A Libyan man holds a sign during a protest in Tripoli on September 28, 2012
A Libyan man holds a sign during a protest against the presence of militias and in support of the formation of a national army and police at Algeria Square in Tripoli on September 28, 2012. The Arab Spring has given way to new governments that are failing to respect basic rights such as freedom of expression, Human Rights Watch warned as it published its annual report Thursday. © Gianluigi Guercia - AFP/File
A Libyan man holds a sign during a protest  in Tripoli on September 28, 2012
Last updated: January 31, 2013

Arab Spring states must respect rights, says Human Rights Watch

The euphoria of the Arab Spring has given way to abuses as new governments fail to respect freedom of expression and other basic rights, Human Rights Watch warned in its annual report Thursday.

The US-based group urged the fledgling regimes of countries such as Egypt, Libya and Tunisia to build "genuine" democracies, saying that even democratically-elected governments did not have a mandate to ignore human rights.

"It's been two years now, almost to the day, since the euphoria of those early days when we saw dictator after dictator toppling in the Middle East and North Africa," HRW's executive director Kenneth Roth told reporters in London.

"That early euphoria has given way to often despair and deep concern over what turned out to be a much more difficult situation than many perhaps had hoped."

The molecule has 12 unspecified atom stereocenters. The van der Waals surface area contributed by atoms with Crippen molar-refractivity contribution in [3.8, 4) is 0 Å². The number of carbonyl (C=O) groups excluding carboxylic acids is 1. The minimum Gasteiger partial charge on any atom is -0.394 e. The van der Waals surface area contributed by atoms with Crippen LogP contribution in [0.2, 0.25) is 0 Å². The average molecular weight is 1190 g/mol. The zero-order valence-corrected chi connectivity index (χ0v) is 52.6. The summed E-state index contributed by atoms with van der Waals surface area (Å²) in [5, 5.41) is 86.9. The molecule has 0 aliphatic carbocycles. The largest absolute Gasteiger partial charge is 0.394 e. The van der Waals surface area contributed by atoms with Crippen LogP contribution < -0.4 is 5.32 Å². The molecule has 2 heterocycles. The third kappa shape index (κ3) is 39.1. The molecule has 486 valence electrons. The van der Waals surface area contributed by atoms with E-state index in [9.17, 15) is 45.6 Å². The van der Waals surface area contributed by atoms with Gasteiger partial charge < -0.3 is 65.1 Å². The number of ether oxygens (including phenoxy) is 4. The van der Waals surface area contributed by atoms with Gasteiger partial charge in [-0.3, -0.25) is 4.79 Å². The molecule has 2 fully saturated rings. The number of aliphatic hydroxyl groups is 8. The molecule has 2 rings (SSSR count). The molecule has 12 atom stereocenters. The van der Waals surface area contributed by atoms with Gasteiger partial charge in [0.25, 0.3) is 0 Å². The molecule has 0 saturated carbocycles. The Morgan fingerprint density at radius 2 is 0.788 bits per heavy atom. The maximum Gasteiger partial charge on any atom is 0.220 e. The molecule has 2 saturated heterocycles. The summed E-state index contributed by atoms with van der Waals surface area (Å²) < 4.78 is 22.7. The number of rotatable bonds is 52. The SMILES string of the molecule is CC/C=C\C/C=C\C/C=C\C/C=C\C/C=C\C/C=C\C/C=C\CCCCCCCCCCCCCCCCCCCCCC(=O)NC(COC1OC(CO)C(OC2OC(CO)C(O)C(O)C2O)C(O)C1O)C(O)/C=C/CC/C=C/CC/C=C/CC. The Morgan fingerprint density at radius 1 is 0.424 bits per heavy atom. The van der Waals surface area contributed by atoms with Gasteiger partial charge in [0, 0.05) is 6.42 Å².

Launching HRW's annual report on human rights around the world, Roth said the Arab Spring had seen "the rise of Islamist parties in particular who threaten to use religion to suppress the rights of women or dissidents or minorities".

HRW said that in Egypt, gripped by political crisis two years after the uprising that ousted president Hosni Mubarak, serious human rights problems continued including torture and the "systematic" sexual abuse of women.

The group expressed numerous concerns over Egypt's new constitution, saying it contained "defects" with regard to women's rights, freedom of expression, freedom of religion and civilian oversight of the army.

"It turns out, in fact, the toppling of a dictator may have been the easy part," said Roth. "The difficult part is replacing that repressive regime with a rights-respecting democracy."

In Egypt and elsewhere in the region, freedom of expression is being heavily restricted, he warned.

"We've seen an unfortunate tendency on the part of new governments throughout the region to suppress speech that is critical of them, critical of the judiciary, critical of religion."

Ultimately, Roth said, it is up to the region's governments to build a brighter future for their citizens than the dictators they replaced.

"Treacherous as the path ahead is, it is simply wrong to consign people to the grim future of authoritarian rule and repression."

Even in Syria, where the brutal conflict goes on 22 months after the uprising against President Bashar al-Assad started, Roth said it was "not too early to begin to try to prepare for a better future".

HRW has been closely monitoring rebel forces in preparation for a possible power transition, the group's director said.

"We've been highly critical of their resort at times to summary execution and torture," he told journalists.

"These are antithetical to the kinds of foundations that are needed if Syria is to emerge from its difficult past and have a promising future."

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